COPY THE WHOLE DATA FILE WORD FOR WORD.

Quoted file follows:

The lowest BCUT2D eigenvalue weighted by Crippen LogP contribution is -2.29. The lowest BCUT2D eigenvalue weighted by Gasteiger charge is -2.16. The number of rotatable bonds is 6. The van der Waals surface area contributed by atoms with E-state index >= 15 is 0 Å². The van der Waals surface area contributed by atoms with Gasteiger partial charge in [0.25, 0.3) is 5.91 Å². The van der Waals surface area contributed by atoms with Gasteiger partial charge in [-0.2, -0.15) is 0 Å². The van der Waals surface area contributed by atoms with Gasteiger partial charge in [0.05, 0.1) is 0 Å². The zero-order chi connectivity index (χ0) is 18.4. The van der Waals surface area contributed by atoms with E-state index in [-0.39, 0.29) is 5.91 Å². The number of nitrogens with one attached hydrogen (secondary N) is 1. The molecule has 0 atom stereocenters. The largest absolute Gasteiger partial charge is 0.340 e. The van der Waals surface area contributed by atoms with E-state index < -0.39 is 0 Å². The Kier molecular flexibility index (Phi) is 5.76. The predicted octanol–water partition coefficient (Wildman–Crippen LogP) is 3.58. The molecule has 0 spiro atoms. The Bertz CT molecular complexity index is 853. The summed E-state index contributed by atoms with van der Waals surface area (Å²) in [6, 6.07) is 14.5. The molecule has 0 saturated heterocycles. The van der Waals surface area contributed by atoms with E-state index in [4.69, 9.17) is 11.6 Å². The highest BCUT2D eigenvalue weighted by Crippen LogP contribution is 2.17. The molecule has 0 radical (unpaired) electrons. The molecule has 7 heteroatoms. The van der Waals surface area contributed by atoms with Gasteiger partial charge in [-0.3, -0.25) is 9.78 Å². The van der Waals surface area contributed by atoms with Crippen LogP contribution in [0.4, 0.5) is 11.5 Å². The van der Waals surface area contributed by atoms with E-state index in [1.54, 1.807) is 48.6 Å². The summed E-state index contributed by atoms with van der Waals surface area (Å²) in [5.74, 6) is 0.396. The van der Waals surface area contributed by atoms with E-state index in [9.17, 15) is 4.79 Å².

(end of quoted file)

The lowest BCUT2D eigenvalue weighted by Crippen LogP contribution is -2.29. The lowest BCUT2D eigenvalue weighted by Gasteiger charge is -2.16. The number of rotatable bonds is 6. The van der Waals surface area contributed by atoms with E-state index >= 15 is 0 Å². The van der Waals surface area contributed by atoms with Gasteiger partial charge in [0.25, 0.3) is 5.91 Å². The van der Waals surface area contributed by atoms with Gasteiger partial charge in [-0.2, -0.15) is 0 Å². The van der Waals surface area contributed by atoms with Gasteiger partial charge in [0.05, 0.1) is 0 Å². The zero-order chi connectivity index (χ0) is 18.4. The van der Waals surface area contributed by atoms with E-state index in [-0.39, 0.29) is 5.91 Å². The number of nitrogens with one attached hydrogen (secondary N) is 1. The molecule has 0 atom stereocenters. The largest absolute Gasteiger partial charge is 0.340 e. The van der Waals surface area contributed by atoms with E-state index < -0.39 is 0 Å². The Kier molecular flexibility index (Phi) is 5.76. The predicted octanol–water partition coefficient (Wildman–Crippen LogP) is 3.58. The molecule has 0 spiro atoms. The Bertz CT molecular complexity index is 853. The summed E-state index contributed by atoms with van der Waals surface area (Å²) in [6, 6.07) is 14.5. The molecule has 0 saturated heterocycles. The van der Waals surface area contributed by atoms with E-state index in [4.69, 9.17) is 11.6 Å². The highest BCUT2D eigenvalue weighted by Crippen LogP contribution is 2.17. The molecule has 0 radical (unpaired) electrons. The molecule has 7 heteroatoms. The van der Waals surface area contributed by atoms with Gasteiger partial charge in [-0.3, -0.25) is 9.78 Å². The van der Waals surface area contributed by atoms with Crippen LogP contribution in [0.4, 0.5) is 11.5 Å². The van der Waals surface area contributed by atoms with E-state index in [1.54, 1.807) is 48.6 Å². The summed E-state index contributed by atoms with van der Waals surface area (Å²) in [5.74, 6) is 0.396. The van der Waals surface area contributed by atoms with E-state index in [9.17, 15) is 4.79 Å².